Thousands of teachers protested in the Guatemalan capital on Thursday to demand more resources for education.

Teachers from the country's 22 provinces were called out to protest by the ANM and Steg unions.

Their main demand is for Congress to appropriate more funds for education, ANM chief Joviel Acevedo told reporters.

While President Otto Perez Molina proposed a budget of 70.56 billion quetzales ($9 billion) for this year, Congress decided to keep government spending at 2013 levels.

Education spending last year was $1.37 billion, or 16 percent of the budget.

"The funds for education should be the highest and amount to 35 percent of the budget because an educated country develops," said one of the teachers participating in Thursday's march.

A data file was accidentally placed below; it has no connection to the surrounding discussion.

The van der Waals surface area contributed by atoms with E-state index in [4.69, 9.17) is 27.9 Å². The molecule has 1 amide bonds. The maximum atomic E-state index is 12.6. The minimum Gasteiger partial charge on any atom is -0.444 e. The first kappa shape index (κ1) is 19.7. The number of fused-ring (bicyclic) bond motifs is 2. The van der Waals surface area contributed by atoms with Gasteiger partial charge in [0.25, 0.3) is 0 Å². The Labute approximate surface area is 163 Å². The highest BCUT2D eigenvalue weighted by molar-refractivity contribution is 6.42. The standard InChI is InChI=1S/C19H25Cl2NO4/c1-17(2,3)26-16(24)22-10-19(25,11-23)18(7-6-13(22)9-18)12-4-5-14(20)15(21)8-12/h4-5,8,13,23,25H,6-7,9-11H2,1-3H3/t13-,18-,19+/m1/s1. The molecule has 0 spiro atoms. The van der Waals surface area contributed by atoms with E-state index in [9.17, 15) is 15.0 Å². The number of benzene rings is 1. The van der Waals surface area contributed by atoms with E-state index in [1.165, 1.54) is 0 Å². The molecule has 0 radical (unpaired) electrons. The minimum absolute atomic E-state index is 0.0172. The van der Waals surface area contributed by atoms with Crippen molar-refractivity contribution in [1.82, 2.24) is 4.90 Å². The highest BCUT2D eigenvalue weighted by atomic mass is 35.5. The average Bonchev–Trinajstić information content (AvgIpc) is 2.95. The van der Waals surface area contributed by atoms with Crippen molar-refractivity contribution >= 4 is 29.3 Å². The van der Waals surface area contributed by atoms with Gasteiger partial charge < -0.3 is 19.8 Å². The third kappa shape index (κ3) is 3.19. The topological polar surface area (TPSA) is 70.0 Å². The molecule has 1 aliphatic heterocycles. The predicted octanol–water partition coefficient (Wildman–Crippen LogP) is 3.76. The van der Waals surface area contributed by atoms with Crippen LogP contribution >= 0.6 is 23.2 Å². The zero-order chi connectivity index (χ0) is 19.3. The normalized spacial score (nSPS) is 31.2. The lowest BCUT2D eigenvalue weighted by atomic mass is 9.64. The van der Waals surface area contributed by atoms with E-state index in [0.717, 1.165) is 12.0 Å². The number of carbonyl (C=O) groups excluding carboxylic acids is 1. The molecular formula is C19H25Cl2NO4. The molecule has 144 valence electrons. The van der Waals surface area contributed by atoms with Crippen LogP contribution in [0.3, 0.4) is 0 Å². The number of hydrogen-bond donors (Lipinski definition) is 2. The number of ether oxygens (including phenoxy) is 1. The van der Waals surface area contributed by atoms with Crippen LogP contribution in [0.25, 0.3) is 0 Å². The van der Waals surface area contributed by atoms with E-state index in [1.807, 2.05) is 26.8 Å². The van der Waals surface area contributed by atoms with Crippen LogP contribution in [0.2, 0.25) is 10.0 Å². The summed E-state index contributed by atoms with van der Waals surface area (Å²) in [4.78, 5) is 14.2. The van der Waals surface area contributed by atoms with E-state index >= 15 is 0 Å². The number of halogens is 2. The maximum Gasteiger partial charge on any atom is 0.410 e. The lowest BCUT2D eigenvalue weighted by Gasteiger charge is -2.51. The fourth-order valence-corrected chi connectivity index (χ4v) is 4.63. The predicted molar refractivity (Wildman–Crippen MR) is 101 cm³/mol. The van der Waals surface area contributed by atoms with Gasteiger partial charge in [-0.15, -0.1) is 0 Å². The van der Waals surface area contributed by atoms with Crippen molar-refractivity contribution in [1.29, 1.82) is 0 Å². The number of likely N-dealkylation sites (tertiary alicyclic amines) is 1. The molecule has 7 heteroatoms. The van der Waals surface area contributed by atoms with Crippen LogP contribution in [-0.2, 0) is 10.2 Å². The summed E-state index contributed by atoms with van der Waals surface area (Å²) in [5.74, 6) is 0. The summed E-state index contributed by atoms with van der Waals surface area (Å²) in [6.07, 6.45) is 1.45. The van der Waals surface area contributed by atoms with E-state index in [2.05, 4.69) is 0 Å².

The teachers also asked the government to fulfill the collective bargaining agreement, which includes a seniority-linked pay increase, and to provide resources for school meals, school supplies and teaching materials.

"We don't want there to be schools without programs or students without food," said Steg leader Eduardo Herrera.

The educators are not ruling out adopting other measures if their demands are not met, including blocking roadways, according to the organizers of Thursday's march.

The Guatemalan government announced Thursday that it had asked Congress for an "urgent" reform of the 2014 budget law to increase the budget by $187.5 million with an eye toward fulfilling commitments for higher salaries in the health and education sectors.

The government needs the votes of at least 80 of the 158 members of Congress to get the budget increase approved and, legislative sources say, it currently has the support of only 50 lawmakers.

Perez Molina on Thursday told reporters that in the coming hours more than $38.26 million will transferred to the education budget to be used for repairs and teaching materials.

The funds "are not for the entire year but will serve to allow the programs to be able to function," he said. EFE